Skip to content

Housing affordability is supposed to be improving – but few are buying it

The provincial government pats itself on the back, but the numbers say we’re headed in the wrong direction

As part of the announcement and discussions around the 2019 BC Budget, the NDP’s housing-related measures over the past year have been hailed as successful. We’re told prices are down, properties for sale are numerous, and affordability has improved.

Except nobody is buying.

January housing transaction volume is down 40% year over year for the whole market, 44% down for apartments, and a shocking 50% down for apartments in the more affordable areas of the region.

If “things are getting better,” as the taxpayer-funded government ad about the Speculation and Vacancy Tax claims, why aren’t more families finding housing? And the government isn’t expecting this to change anytime soon – just look at their Property Transfer Tax revenue projection. You guessed it: same dollar amount over the next three years, far lower than before.

It all gets even more puzzling when you consider the government’s projection of nearly 30% drop in housing starts over the next couple of years.

Part of the justification for restricting real estate demand is that when land prices decline, developers could build more multifamily units at more affordable prices. So why are we not seeing a construction boom that presumably favorable conditions should generate?

Two narratives are often offered as an explanation.

First, it’s the stricter mortgage underwriting standards introduced at the federal level, especially the stress test, that are preventing people from buying even at the current lower prices.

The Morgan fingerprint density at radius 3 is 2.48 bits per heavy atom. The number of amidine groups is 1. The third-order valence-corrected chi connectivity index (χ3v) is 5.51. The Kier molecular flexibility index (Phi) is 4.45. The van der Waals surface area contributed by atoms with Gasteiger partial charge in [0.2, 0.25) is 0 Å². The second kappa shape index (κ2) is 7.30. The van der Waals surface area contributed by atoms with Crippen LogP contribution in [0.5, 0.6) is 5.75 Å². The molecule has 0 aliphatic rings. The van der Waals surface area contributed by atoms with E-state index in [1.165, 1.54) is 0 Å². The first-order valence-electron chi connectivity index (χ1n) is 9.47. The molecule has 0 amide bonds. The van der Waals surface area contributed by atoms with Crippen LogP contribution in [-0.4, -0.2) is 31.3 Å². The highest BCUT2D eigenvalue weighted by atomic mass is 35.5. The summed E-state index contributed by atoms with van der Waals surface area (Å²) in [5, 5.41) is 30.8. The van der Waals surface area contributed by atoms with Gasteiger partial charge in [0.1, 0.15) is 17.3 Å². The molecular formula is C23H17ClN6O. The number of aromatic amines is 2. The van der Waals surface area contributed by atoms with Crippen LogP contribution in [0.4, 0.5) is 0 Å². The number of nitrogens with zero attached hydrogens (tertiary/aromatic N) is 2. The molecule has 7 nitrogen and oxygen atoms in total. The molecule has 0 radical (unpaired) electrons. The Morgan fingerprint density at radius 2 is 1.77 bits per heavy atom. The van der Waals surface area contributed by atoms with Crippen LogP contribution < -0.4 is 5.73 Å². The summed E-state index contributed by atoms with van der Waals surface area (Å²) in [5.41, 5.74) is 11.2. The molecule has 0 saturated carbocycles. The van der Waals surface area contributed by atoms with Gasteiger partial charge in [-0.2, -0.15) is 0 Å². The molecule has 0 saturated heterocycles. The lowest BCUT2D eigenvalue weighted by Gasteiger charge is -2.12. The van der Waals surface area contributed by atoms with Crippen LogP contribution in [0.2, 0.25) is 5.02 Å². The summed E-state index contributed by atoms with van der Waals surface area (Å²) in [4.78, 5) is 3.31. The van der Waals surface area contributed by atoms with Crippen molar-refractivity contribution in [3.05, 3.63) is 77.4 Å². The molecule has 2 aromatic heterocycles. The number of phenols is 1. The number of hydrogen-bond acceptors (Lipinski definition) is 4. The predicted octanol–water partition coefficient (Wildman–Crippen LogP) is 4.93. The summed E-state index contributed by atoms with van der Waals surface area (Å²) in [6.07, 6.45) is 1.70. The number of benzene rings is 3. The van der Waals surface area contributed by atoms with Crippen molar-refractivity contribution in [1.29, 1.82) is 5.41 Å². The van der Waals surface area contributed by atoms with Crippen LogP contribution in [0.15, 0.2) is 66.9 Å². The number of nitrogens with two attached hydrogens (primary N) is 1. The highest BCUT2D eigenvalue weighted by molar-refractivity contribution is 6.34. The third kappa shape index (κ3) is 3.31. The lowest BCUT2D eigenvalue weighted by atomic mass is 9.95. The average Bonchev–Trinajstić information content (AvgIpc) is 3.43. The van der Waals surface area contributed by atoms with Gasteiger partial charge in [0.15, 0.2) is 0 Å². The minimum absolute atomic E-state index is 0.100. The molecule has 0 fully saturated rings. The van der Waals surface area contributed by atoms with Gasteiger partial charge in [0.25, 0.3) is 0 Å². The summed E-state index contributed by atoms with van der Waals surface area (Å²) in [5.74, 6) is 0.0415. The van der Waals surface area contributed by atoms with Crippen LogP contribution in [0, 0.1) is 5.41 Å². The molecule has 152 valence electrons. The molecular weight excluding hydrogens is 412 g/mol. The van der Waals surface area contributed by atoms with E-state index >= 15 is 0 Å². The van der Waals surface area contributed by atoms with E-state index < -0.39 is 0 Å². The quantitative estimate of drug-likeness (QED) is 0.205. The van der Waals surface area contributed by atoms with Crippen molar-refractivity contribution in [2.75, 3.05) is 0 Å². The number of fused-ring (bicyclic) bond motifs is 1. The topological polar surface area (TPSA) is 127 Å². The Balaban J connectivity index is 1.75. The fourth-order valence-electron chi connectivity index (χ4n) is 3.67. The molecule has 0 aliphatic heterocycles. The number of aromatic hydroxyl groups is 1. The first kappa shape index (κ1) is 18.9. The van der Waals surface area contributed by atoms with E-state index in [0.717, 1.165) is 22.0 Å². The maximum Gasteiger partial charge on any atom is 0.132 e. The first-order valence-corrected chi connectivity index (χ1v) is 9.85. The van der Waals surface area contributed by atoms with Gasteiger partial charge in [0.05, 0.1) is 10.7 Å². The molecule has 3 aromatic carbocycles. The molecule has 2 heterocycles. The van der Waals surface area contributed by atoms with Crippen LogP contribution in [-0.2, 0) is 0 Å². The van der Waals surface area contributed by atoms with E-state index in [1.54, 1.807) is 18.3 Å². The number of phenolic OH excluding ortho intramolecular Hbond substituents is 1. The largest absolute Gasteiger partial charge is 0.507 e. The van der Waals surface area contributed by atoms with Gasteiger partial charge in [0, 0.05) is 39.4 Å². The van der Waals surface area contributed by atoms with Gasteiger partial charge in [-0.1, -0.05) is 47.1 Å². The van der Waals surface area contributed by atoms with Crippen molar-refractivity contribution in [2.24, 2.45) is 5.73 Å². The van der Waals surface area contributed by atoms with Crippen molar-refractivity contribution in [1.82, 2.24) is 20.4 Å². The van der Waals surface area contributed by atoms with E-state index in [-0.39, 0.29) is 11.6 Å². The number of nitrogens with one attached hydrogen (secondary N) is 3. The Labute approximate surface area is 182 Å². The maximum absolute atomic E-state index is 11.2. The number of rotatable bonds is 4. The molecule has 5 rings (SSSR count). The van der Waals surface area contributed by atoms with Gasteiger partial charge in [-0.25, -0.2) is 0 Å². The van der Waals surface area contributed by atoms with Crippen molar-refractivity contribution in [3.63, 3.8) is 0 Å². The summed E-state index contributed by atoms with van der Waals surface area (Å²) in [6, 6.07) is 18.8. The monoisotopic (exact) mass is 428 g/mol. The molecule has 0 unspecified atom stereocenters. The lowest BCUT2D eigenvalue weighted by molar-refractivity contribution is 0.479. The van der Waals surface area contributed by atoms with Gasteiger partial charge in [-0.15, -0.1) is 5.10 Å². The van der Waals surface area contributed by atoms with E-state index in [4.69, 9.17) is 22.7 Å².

Second, the market troubles we are experiencing are due to the economic slow-down and stricter capital controls in China.

While both are significant, neither can explain the facts on the ground.

First, the tighter underwriting standards were announced over 2017, with the stress test for all buyers taking effect on January 1, 2018. Therefore, January 2018 sales were already affected by the stress test implementation.

Importantly, the same stress test was applied to borrowers in Toronto, and elsewhere in Canada. Yet the transaction volume in Toronto was flat over the past year, and actually enjoyed a 6.9% increase in the apartment sector in the region’s more affordable areas.

The second potential explanation, of slowdown abroad, is more plausible. Yet it doesn’t square with the fact that transaction volume is down in all markets, including apartments in the most affordable areas in the Lower Mainland – a market segment that hardly attracts any foreign buyers to begin with.

So what could explain the unwillingness or the inability of local families to buy a home despite the declining prices?

We can speculate about the possibilities – maybe the perception the market has become too risky, maybe uncertainty about the economic future of our province, or maybe lenders trying to scale back exposure to a declining market. Possibly it’s a bit of all.

Whatever the cause, the fact that a lot fewer people are willing or able to buy a home, even in the most affordable market segments, is a testament that our current housing-related policies have failed – and should be reversed.

Andrey Pavlov is a professor of finance at Simon Fraser University’s Beedie School of Business